Rodrigo Duterte

Draft constitution proposes giving Philippine President Rodrigo Duterte sweeping powers that could let him rule indefinitely

Duterte has said that he would not seek a second term under a new constitution

PUBLISHED : Monday, 09 July, 2018, 1:30pm
UPDATED : Monday, 09 July, 2018, 9:36pm

The draft of a new Philippines constitution that was to be submitted to President Rodrigo Duterte on Monday would grant him sweeping new powers, including rule by decree, a member of the drafting committee said.

Such powers could allow Duterte to stay in power indefinitely, just as late strongman Ferdinand Marcos did, a separate constitutional expert said.

However, Duterte’s spokesman said the president wants a new leader elected before the change to cut short his presidency.

Aquilino Pimentel Jnr, a member of the 22-member drafting panel, confirmed Duterte was being given decree-making powers.

Initially, he said such powers were different from those wielded by Marcos “because we are not under martial law” and “it is only during the transition period” that Duterte could exercise these powers.

However, when reminded that Marcos had used his decree-making powers to extend his term indefinitely and legitimise this with a new constitution, Pimentel replied: “That’s not good. We overlooked that. I agree with you [that the term ‘decree’ has vast implications]. That’s not good.”

Constitutional expert Christian Monsod, who is critical of the draft, pointed specifically to Article XXII of the document, on “Transitory Provisions”.

It provides for a Duterte-appointed 10-member Federal Transition Commission to be chaired “by the president”.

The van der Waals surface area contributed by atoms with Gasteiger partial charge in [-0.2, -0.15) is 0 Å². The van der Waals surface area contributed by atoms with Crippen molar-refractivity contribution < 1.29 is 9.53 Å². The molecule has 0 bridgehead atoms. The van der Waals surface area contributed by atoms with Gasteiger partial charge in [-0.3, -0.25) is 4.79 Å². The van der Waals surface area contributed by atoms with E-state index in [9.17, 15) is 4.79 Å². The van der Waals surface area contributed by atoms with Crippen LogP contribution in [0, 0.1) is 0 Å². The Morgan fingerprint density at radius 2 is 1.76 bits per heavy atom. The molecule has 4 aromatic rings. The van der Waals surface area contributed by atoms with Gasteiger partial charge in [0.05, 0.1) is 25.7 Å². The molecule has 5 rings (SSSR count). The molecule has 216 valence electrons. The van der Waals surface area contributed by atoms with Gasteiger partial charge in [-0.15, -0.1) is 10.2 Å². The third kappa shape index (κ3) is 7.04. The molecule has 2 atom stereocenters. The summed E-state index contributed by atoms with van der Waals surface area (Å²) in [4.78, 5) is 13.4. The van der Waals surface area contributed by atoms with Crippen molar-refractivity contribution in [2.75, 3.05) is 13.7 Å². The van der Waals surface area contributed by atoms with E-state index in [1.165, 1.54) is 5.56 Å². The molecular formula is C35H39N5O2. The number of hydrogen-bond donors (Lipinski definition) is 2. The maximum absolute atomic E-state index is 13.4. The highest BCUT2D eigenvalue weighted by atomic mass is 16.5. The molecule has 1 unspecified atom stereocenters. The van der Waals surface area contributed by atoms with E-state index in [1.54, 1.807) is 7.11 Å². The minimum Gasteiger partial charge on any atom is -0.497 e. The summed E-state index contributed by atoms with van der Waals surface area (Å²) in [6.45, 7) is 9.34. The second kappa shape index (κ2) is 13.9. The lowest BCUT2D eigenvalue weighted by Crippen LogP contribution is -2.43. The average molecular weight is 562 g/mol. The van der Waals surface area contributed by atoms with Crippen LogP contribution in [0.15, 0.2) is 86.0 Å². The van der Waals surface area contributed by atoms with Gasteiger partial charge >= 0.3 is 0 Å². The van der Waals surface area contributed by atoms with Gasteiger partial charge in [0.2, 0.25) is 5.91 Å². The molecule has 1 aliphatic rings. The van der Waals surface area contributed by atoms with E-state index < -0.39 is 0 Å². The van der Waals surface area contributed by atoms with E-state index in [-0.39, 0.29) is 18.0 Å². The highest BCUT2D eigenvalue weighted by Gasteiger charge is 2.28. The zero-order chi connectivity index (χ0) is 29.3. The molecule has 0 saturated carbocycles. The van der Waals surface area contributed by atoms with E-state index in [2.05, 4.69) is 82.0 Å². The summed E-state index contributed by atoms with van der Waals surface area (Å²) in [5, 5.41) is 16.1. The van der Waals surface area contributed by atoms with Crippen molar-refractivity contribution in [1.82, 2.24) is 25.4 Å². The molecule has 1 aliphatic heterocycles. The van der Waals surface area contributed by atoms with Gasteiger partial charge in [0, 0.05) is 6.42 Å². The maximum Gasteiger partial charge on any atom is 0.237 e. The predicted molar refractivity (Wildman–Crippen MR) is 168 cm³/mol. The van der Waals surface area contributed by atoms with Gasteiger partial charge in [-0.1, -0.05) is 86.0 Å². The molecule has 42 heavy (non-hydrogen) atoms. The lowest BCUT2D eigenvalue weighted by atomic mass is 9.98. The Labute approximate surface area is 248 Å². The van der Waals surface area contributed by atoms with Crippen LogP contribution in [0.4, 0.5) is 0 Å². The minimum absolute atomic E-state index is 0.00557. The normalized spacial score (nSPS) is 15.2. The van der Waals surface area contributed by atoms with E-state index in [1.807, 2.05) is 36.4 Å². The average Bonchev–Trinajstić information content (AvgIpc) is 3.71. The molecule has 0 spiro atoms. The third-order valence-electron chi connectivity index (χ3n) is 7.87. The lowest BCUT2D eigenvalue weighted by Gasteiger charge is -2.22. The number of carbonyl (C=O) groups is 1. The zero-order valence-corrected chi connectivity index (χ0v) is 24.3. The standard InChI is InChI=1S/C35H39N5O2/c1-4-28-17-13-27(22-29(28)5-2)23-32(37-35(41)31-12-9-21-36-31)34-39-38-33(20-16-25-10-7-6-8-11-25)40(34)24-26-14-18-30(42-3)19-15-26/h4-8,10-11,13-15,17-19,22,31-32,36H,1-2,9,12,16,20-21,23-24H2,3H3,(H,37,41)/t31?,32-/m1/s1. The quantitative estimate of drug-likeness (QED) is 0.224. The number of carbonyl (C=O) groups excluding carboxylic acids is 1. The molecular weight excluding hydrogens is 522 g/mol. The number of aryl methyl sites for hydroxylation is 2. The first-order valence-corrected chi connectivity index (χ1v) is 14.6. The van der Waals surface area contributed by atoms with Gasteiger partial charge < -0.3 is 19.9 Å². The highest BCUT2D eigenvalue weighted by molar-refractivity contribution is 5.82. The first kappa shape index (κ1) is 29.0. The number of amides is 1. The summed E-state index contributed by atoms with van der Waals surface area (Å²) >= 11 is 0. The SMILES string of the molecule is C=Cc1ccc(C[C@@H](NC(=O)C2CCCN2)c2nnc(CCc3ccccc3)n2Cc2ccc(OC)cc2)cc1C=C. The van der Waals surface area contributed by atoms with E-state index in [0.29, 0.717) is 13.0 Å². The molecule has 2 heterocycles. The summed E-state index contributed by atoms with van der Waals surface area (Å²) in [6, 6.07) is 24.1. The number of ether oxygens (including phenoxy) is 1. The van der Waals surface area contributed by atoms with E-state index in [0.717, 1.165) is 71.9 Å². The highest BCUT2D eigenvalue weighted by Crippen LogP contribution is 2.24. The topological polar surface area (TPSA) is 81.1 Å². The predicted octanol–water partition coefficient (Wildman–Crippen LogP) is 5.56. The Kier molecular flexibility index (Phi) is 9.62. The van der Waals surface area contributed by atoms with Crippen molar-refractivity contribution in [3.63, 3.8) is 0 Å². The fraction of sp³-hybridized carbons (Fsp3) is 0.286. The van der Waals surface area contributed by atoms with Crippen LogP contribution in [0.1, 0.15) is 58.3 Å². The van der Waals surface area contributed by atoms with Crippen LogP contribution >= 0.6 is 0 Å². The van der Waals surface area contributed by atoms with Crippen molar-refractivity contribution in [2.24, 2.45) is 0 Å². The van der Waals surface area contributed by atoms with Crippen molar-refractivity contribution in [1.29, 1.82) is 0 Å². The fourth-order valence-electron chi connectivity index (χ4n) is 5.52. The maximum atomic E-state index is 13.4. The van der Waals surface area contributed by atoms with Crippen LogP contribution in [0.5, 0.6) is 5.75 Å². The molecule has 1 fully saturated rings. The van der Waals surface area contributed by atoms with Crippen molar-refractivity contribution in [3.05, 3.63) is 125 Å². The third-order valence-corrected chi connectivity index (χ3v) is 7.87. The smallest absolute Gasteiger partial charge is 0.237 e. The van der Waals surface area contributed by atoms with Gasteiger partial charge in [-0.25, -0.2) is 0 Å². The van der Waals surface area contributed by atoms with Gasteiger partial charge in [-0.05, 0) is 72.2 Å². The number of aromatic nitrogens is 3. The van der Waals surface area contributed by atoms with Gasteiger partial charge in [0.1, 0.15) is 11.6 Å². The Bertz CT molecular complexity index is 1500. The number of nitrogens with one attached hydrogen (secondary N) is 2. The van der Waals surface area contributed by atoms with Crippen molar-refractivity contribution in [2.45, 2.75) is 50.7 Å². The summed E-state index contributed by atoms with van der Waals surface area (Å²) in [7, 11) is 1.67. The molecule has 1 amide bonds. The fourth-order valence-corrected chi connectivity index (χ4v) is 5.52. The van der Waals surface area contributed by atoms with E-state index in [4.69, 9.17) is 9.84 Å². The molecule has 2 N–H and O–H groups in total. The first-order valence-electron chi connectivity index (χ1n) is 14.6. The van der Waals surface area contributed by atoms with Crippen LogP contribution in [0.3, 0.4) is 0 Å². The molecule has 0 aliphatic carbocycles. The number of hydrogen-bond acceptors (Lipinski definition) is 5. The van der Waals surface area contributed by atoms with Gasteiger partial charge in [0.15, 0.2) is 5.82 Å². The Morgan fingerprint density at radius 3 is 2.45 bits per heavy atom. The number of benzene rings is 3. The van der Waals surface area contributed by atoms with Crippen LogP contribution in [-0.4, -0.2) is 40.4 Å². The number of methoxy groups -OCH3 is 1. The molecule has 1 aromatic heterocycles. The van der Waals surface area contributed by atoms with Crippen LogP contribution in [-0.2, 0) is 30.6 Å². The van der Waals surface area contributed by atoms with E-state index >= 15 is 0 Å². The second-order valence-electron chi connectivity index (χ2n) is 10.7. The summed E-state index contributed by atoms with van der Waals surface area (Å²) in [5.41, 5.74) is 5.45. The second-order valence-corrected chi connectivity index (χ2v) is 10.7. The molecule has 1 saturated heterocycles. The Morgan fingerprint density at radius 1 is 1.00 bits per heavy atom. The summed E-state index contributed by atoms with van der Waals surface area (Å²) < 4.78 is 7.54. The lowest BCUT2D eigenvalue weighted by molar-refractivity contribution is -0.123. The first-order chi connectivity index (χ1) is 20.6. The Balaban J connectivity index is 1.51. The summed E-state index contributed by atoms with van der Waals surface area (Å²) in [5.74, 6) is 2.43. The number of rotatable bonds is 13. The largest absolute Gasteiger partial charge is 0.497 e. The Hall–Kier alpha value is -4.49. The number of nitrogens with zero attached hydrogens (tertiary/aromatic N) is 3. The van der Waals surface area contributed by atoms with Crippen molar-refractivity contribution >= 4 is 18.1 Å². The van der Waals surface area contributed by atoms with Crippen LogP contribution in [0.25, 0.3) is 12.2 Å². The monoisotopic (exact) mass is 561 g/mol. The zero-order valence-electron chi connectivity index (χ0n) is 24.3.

This commission would “formulate and adopt a transition plan for the orderly shift to the new system of government”.

The commission is slated to exist until 2022 – when Duterte’s single term is due to expire – but nothing in the draft constitution states what would happen should the transition take longer than that. Duterte has power to decide what to do, using his decree-making powers.

Duterte, 73, said last week that he would not seek a second term under the new constitution, as he sought to counter suspicions he might seek to thwart the Philippines’ single-term limit.

“Make my term conterminous with the beginning of the draft constitution,” Duterte said in a speech in his hometown, Davao, suggesting his term would end when the new charter came into force.

“Make the changes now. Make me resign or ask me to step down,” he added.

Speaking on Monday, Duterte’s spokesman Harry Roque said the committee agreed to his request and would rewrite a provision allowing the president to step down early.

Roque quoted Duterte as saying, “It’s to remove all suspicions and I am tired. Ready to give it to somebody else.”

Roque said Duterte is ready to step down as early as next year if the new system is approved.

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But to implement the transition plan, Monsod noted, the Transition Commission chaired by the president is given sweeping powers, among them, the power to issue decrees, executive orders and proclamations which have the force of law.

In other words, whoever is president can make their own laws.

Monsod, a framer of the current 1987 constitution, warned these were the same powers that Marcos gave himself with the 1973 constitution, wielding them to become president for life.

“Marcos is all over the place” in the new draft charter, Monsod said.

In the case of Duterte, “it is only a new constitution that allows him to stay in power beyond 2022,” Monsod said.

Julio Teehankee, a De La Salle University political science professor who also sat on the drafting panel, said on national television that the draft charter would let Duterte run again in 2022.